When an acting partner canceled on a Berkeley gig, Whoopi debuted as a solo artist. Soon, she relocated to Berkeley, found a live-in boyfriend and continued her work, most notably with the Blake Street Hawkeyes. She also began developing her one-woman outing, The Spook Show.
The show traveled to Europe, then settled in for a run at New York’s Manhattan Dance Theater Workshop, where producer-director Mike Nichols caught Whoopi’s act, reportedly cried and offered to put it on Broadway. The rest is more or less history.
We asked Contributing Editor David Rensin to meet with Whoopi as she finished up Burglar and, at this crucial career juncture, put her life into perspective. Said Rensin afterward:
“Although Whoopi was wrapping her third film in two years, packing for a six-week honeymoon and fighting the flu that wouldn’t go away, she agreed to squeeze in as much time with me as possible before she left for Europe.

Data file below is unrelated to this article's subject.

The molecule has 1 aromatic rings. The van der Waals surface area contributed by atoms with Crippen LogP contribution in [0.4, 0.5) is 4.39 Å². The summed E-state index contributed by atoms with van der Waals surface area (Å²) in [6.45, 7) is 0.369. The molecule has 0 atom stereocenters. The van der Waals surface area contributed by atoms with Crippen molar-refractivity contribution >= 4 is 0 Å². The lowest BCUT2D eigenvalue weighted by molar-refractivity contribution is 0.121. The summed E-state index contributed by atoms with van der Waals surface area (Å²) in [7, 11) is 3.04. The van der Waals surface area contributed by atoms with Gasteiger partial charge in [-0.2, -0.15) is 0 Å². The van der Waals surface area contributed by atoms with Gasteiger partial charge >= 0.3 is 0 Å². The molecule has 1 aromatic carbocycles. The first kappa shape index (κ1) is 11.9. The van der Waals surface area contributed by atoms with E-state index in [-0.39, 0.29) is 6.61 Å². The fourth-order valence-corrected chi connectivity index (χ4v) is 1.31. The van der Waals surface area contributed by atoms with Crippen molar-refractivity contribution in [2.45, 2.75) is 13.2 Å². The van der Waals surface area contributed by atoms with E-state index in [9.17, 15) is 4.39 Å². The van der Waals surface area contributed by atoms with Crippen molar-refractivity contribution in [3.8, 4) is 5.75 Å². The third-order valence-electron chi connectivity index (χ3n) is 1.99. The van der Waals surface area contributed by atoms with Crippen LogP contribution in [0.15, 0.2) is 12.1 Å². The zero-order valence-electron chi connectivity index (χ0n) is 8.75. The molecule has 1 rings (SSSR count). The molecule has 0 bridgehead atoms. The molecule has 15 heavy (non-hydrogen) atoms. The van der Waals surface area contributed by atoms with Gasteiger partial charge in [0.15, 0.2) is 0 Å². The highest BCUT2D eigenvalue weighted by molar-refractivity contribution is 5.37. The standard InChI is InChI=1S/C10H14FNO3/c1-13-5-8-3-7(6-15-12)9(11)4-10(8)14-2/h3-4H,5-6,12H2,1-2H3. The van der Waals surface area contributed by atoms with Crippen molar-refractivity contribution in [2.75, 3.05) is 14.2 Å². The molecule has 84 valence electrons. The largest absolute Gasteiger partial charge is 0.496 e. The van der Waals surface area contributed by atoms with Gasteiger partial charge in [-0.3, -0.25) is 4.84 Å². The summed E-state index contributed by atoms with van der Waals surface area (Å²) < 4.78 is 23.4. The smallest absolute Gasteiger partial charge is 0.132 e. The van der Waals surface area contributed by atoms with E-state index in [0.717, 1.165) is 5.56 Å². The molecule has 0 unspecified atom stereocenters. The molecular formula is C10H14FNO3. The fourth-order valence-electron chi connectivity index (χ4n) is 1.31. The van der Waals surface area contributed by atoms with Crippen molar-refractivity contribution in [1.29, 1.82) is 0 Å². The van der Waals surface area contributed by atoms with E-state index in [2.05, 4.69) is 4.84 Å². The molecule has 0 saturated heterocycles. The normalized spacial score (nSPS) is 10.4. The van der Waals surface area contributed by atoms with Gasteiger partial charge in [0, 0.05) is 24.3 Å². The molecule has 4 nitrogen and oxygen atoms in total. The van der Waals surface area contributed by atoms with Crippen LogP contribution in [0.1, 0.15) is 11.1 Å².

"We met first in the Burbank Studios commissary, then moved to her trailer, parked by the sound stage on which Burglar was being filmed. Like most dressing rooms near wrap time, hers was a collection of clutter. Among the items: a case of brown and blue glass eyes fashioned into key rings; a Comic Relief poster; assorted Negro art (including idealized blacks selling Coca-Cola); and an ample supply of M&M’s. Whoopi sat on the floor, near the door, chain-smoking. It was the perfect spot from which to field the nearly constant interruptions.